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Gene Patents | Publications
Books that Deal with Gene Patents
Lori B. Andrews and Dorothy Nelkin
Body Bazaar: The Market for Human Tissue in the Biotechnology Age
(Crown: New York 2001)
The authors argue that permitting the patenting of genes will allow a market to develop where human beings are commercialized. They also provide a look into the future of where the world may end up if society continues on the path of human commercialization.
John Bryant, Linda Baggott la Velle, and John Searle, eds.
Bioethics for Scientists
(John Wiley & Sons: Chichester, West Sussex, England 2002)
This collection of essays uses factual and philosophical ideas to provide an introduction to modern life sciences. The chapter titled, "Patenting Human Genes: Ethical and Policy Issues," by Audrey R. Chapman addresses the patenting of human genes.
Timothy Caulfield and Bryn Williams-Jones, eds.
The Commercialization of Genetic Research - Legal, Ethical, and Policy Issues
(Kluwer Academic/Plenum Publishers: New York 1999)
This volume examines the ethical, legal, and policy issues surrounding the commercialization of genetic research. It addresses the public perception of genetics, the role of the media, confidentiality, conflicts of interest, regulating the commercial environment, and the role of research ethics boards.
Audrey R. Chapman
Unprecedented Choices: Religious Ethics at the Frontiers of Genetic Science
(Fortress Press: Minneapolis 2003)
The views and concerns of churches and theologians regarding biotechnology are examined in this book. The author discusses genetic patenting in the chapter titled, "The Patenting of Life."
As the Future Catches You: How Genomics & Other Forces Are Changing Your Life, Work, Health, & Wealth
(Crown Business: New York 2001)
An analysis and examination of how biotechnology has progressed in conjunction with the economy is discussed in this book. The author also touches upon the possible ill affects of such advances. Gene patents are discussed in the chapter titled, "Revolution . . . in a Few ZIP Codes."
R. Grunwald and F. Vogel
Patenting of Human Genes and Living Organisms
(Springer-Verlag Telos: New York 1994)
Conflicting viewpoints on the application of the law to recent advances in biotechnology are covered in this book.
Bartha Maria Knoppers
Populations and Genetics: Legal and Socio-Ethical Perspectives
(Kluwer Legal International: New York 2003)
The expansion of genetic research from individuals and families to communities and whole populations is discussed in this book of selected papers.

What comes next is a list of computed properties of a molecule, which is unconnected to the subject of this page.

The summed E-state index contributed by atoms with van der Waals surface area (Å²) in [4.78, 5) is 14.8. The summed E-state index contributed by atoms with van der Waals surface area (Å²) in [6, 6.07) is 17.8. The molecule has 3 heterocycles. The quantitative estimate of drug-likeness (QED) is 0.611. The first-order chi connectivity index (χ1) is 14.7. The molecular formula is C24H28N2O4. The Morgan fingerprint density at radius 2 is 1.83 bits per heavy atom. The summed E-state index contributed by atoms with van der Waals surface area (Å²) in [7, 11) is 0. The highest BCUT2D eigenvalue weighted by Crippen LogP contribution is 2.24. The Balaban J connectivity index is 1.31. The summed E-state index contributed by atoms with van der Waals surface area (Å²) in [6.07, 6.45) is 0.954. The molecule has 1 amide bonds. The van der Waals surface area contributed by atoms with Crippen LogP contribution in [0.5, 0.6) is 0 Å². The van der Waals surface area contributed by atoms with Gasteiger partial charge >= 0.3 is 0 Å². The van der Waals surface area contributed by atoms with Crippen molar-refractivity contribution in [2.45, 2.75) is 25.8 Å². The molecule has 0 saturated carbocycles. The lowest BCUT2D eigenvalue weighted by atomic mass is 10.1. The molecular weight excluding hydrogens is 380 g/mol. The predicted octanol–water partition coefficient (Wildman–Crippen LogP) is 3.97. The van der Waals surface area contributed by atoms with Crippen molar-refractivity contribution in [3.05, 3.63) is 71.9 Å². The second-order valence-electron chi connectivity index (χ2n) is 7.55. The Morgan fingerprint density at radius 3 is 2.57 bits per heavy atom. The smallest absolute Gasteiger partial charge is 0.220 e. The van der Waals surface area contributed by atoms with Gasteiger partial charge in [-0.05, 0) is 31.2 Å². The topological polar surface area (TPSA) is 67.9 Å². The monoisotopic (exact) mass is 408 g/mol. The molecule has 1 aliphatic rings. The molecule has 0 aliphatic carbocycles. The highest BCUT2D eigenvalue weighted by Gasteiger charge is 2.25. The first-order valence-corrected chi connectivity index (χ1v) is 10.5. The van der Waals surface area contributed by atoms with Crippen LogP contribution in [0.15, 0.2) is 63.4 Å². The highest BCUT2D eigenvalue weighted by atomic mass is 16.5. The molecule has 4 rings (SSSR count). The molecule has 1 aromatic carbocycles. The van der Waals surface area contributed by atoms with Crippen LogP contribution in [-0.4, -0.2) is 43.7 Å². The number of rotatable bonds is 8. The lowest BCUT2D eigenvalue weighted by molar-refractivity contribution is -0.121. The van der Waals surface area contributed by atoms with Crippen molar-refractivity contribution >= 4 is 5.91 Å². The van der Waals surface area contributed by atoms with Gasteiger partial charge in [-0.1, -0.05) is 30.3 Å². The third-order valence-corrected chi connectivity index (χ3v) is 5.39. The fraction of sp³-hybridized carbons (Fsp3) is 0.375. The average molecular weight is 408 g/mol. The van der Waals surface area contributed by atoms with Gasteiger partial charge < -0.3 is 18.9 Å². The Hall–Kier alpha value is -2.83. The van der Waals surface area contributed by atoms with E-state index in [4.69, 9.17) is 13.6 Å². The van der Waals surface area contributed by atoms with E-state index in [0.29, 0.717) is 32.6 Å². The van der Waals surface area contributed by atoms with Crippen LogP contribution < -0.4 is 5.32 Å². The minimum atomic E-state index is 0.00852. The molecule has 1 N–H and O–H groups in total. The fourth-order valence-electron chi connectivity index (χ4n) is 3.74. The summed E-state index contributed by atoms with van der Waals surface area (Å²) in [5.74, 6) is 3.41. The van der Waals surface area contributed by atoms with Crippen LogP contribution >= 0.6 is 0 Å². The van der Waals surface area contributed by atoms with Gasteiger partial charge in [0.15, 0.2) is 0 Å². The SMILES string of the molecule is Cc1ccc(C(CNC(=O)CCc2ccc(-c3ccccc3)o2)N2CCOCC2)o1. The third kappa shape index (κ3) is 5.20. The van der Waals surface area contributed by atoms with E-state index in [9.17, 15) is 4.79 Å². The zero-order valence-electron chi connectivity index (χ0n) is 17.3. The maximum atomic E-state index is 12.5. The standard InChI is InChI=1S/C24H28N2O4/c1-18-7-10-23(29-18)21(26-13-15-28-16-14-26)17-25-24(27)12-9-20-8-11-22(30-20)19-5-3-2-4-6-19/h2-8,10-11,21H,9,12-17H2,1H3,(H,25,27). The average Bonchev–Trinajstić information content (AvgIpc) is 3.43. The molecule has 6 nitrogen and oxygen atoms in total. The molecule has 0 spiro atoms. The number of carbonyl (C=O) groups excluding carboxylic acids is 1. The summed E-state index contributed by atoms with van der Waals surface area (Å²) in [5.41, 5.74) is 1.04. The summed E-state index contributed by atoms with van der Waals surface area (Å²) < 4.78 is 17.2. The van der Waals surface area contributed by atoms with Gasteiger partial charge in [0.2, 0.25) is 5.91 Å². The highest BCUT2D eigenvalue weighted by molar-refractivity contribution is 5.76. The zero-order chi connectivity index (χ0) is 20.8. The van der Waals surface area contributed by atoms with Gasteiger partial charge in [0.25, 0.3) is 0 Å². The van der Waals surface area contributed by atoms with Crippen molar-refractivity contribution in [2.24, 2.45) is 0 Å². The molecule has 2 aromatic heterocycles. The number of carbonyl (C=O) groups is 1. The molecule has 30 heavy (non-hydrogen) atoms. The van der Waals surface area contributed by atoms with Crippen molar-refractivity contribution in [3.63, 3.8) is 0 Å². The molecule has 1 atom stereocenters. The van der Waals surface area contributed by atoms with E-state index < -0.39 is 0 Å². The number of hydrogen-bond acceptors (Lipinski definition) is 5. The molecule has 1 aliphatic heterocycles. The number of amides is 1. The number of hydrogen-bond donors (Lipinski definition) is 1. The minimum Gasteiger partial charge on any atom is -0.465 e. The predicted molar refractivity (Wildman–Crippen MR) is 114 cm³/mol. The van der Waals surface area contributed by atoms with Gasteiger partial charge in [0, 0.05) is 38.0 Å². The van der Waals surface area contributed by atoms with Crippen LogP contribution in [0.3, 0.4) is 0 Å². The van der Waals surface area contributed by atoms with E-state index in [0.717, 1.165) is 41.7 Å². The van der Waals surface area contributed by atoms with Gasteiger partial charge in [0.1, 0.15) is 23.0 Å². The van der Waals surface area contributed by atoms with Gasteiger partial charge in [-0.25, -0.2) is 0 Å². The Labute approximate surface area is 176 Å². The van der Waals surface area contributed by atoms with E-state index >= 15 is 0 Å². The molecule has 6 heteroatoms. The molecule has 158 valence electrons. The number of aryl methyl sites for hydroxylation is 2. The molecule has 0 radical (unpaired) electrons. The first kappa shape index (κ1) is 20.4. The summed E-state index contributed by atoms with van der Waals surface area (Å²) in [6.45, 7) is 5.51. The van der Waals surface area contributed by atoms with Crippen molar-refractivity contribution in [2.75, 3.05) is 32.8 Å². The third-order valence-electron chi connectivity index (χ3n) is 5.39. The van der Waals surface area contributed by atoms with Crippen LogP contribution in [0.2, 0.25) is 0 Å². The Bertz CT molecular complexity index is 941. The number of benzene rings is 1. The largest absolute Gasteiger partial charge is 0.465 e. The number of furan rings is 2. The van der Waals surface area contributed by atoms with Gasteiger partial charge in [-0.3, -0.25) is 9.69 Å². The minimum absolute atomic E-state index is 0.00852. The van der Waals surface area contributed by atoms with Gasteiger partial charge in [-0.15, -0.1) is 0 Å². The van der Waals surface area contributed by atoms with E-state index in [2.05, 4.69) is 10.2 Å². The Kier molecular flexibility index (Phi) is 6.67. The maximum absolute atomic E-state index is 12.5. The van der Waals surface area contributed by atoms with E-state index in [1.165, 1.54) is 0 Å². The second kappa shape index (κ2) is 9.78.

Science in the Private Interest: Has the Lure of Profits Corrupted Biomedical Research?
(Rowman & Littlefield Publishers, Inc.: Lanham, MD 2003)
The rising conflict for academic researchers between advancing science and commercial profits is examined in this book. The author discusses reasons why the private funding of academic research has improved scientific discoveries, as well as reasons why it has caused people to question the integrity of researchers.
David Magnus, Arthur L. Caplan, and Glenn McGee, eds.
Who Owns Life?
(Prometheus Books: Amherst, NY 2002)
Recent concerns with the commercialization of people and advances in biotechnology are addressed in this compilation of essays.
Thomas H. Murray and Max Mehleman, eds.
Encyclopedia of Ethical, Legal, and Policy Issues in Biotechnology
(John Wiley & Sons: New York 2000)
This collection of articles examines the ethical, legal, and public policy perspectives on a broad range of topics in biotechnology.
The Biotech Century: Harnessing the Gene and Remaking the World
(J. P. Tarcher: New York 1998)
Discussions of how advances in biotechnology have changed society, as well as possible future changes, are considered in this book. The book includes a section on patenting genes and the power of the patent holder in the chapter titled, "Patenting Life."
Biopiracy: The Plunder of Nature and Knowledge
(South End Press: Boston 1997)
A critical examination of advances in biotechnology and how they have adversely affected society are examined in this book. Gene patents are discussed in the chapter titled, "Piracy Through Patents: The Second Coming of Columbus."
Derek G. Springham and Vivian Moses eds.
Biotechnology - The Science and the Business
(T&F STM: Amsterdam 1999)
A basic understanding of the connection between business and biotechnology can be gained from this textbook. L.L. Greenlee deals with gene patents in the chapter titled, "Patents: Paradigms in Collision."
Brian Tokar, ed.
Redesigning Life?: The Worldwide Challenge to Genetic Engineering
(Palgrave-Macmillan: New York 2001)
This collection of essays discusses how advances in biotechnology have affected society. Gene patents are discussed in the chapter titled, "Patents, Corporate Power and the Theft of Knowledge and Resources."
Biotech Patents: Equivalency and Exclusions Under European and U.S. Patent Law
(Kluwer Law International: New York 2002)
Conflicts between biotechnology and traditional notions of patent law are examined in this book. Part of the focus is on the granting of patents and their scope.
Articles that Deal with Gene Patents
Lori B. Andrews
The Gene Patent Dilemma: Balancing Commercial Incentives with Health Needs
2002 Hous. J. Health L. & Pol'y 65-106 (2002)